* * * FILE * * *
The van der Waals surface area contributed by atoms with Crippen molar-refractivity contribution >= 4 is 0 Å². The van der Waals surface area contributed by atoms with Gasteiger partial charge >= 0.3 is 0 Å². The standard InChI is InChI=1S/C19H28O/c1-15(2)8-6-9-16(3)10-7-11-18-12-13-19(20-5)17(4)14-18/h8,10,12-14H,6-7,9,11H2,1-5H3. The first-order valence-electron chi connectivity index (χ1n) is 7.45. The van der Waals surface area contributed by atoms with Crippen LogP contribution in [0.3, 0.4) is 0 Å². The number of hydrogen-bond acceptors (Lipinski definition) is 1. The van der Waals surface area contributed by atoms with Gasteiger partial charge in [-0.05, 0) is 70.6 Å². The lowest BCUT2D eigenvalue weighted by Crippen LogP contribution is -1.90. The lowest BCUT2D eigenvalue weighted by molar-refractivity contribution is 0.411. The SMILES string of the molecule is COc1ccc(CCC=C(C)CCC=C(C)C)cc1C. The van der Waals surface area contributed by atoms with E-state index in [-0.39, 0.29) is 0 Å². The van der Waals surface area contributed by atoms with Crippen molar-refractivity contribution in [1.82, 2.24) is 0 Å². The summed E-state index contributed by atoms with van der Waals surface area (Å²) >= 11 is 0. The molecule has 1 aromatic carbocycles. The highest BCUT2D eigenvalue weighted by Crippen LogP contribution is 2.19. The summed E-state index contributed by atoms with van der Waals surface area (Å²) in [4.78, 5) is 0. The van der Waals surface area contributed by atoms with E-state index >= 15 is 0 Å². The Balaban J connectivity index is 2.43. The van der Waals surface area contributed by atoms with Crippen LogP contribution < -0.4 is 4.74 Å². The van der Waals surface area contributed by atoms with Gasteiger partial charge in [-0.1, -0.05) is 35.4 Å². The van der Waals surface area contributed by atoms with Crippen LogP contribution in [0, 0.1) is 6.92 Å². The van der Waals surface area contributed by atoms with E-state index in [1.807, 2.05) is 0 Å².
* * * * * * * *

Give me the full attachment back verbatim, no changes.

The van der Waals surface area contributed by atoms with Crippen molar-refractivity contribution >= 4 is 0 Å². The van der Waals surface area contributed by atoms with Gasteiger partial charge >= 0.3 is 0 Å². The standard InChI is InChI=1S/C19H28O/c1-15(2)8-6-9-16(3)10-7-11-18-12-13-19(20-5)17(4)14-18/h8,10,12-14H,6-7,9,11H2,1-5H3. The first-order valence-electron chi connectivity index (χ1n) is 7.45. The van der Waals surface area contributed by atoms with Crippen LogP contribution in [0.3, 0.4) is 0 Å². The number of hydrogen-bond acceptors (Lipinski definition) is 1. The van der Waals surface area contributed by atoms with Gasteiger partial charge in [-0.05, 0) is 70.6 Å². The lowest BCUT2D eigenvalue weighted by Crippen LogP contribution is -1.90. The lowest BCUT2D eigenvalue weighted by molar-refractivity contribution is 0.411. The SMILES string of the molecule is COc1ccc(CCC=C(C)CCC=C(C)C)cc1C. The van der Waals surface area contributed by atoms with E-state index in [-0.39, 0.29) is 0 Å². The van der Waals surface area contributed by atoms with Crippen molar-refractivity contribution in [1.82, 2.24) is 0 Å². The summed E-state index contributed by atoms with van der Waals surface area (Å²) >= 11 is 0. The molecule has 1 aromatic carbocycles. The highest BCUT2D eigenvalue weighted by Crippen LogP contribution is 2.19. The summed E-state index contributed by atoms with van der Waals surface area (Å²) in [4.78, 5) is 0. The van der Waals surface area contributed by atoms with E-state index >= 15 is 0 Å². The Balaban J connectivity index is 2.43. The van der Waals surface area contributed by atoms with Crippen LogP contribution < -0.4 is 4.74 Å². The van der Waals surface area contributed by atoms with Gasteiger partial charge in [-0.1, -0.05) is 35.4 Å². The van der Waals surface area contributed by atoms with Crippen LogP contribution in [0, 0.1) is 6.92 Å². The van der Waals surface area contributed by atoms with E-state index in [1.807, 2.05) is 0 Å².